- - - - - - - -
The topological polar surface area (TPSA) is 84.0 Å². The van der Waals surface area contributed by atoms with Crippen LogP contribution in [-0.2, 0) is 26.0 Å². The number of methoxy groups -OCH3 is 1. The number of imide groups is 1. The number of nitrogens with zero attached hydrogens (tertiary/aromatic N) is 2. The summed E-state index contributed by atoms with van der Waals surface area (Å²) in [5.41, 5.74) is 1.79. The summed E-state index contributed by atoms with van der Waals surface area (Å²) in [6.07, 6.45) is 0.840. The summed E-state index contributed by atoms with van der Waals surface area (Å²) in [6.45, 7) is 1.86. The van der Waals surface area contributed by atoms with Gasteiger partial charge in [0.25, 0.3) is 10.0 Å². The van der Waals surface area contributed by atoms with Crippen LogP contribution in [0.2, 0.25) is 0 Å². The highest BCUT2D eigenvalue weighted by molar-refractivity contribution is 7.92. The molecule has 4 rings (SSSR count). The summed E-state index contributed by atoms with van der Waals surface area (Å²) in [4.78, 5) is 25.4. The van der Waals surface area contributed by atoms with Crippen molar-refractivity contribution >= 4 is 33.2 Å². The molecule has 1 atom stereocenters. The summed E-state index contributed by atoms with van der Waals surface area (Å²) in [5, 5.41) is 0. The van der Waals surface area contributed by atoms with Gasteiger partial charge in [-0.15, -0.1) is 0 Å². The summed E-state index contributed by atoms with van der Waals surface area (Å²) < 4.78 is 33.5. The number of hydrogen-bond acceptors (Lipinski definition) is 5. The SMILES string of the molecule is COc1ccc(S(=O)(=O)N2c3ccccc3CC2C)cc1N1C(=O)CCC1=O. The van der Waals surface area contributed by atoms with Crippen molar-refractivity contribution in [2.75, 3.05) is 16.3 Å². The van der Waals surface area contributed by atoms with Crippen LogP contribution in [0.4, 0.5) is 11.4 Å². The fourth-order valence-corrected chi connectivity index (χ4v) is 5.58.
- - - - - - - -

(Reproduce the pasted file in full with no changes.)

The topological polar surface area (TPSA) is 84.0 Å². The van der Waals surface area contributed by atoms with Crippen LogP contribution in [-0.2, 0) is 26.0 Å². The number of methoxy groups -OCH3 is 1. The number of imide groups is 1. The number of nitrogens with zero attached hydrogens (tertiary/aromatic N) is 2. The summed E-state index contributed by atoms with van der Waals surface area (Å²) in [5.41, 5.74) is 1.79. The summed E-state index contributed by atoms with van der Waals surface area (Å²) in [6.07, 6.45) is 0.840. The summed E-state index contributed by atoms with van der Waals surface area (Å²) in [6.45, 7) is 1.86. The van der Waals surface area contributed by atoms with Gasteiger partial charge in [0.25, 0.3) is 10.0 Å². The van der Waals surface area contributed by atoms with Crippen LogP contribution in [0.2, 0.25) is 0 Å². The highest BCUT2D eigenvalue weighted by molar-refractivity contribution is 7.92. The molecule has 4 rings (SSSR count). The summed E-state index contributed by atoms with van der Waals surface area (Å²) in [4.78, 5) is 25.4. The van der Waals surface area contributed by atoms with Crippen molar-refractivity contribution >= 4 is 33.2 Å². The molecule has 1 atom stereocenters. The summed E-state index contributed by atoms with van der Waals surface area (Å²) in [5, 5.41) is 0. The van der Waals surface area contributed by atoms with Gasteiger partial charge in [-0.15, -0.1) is 0 Å². The summed E-state index contributed by atoms with van der Waals surface area (Å²) < 4.78 is 33.5. The number of hydrogen-bond acceptors (Lipinski definition) is 5. The SMILES string of the molecule is COc1ccc(S(=O)(=O)N2c3ccccc3CC2C)cc1N1C(=O)CCC1=O. The van der Waals surface area contributed by atoms with Crippen molar-refractivity contribution in [2.75, 3.05) is 16.3 Å². The van der Waals surface area contributed by atoms with Crippen LogP contribution in [0.4, 0.5) is 11.4 Å². The fourth-order valence-corrected chi connectivity index (χ4v) is 5.58.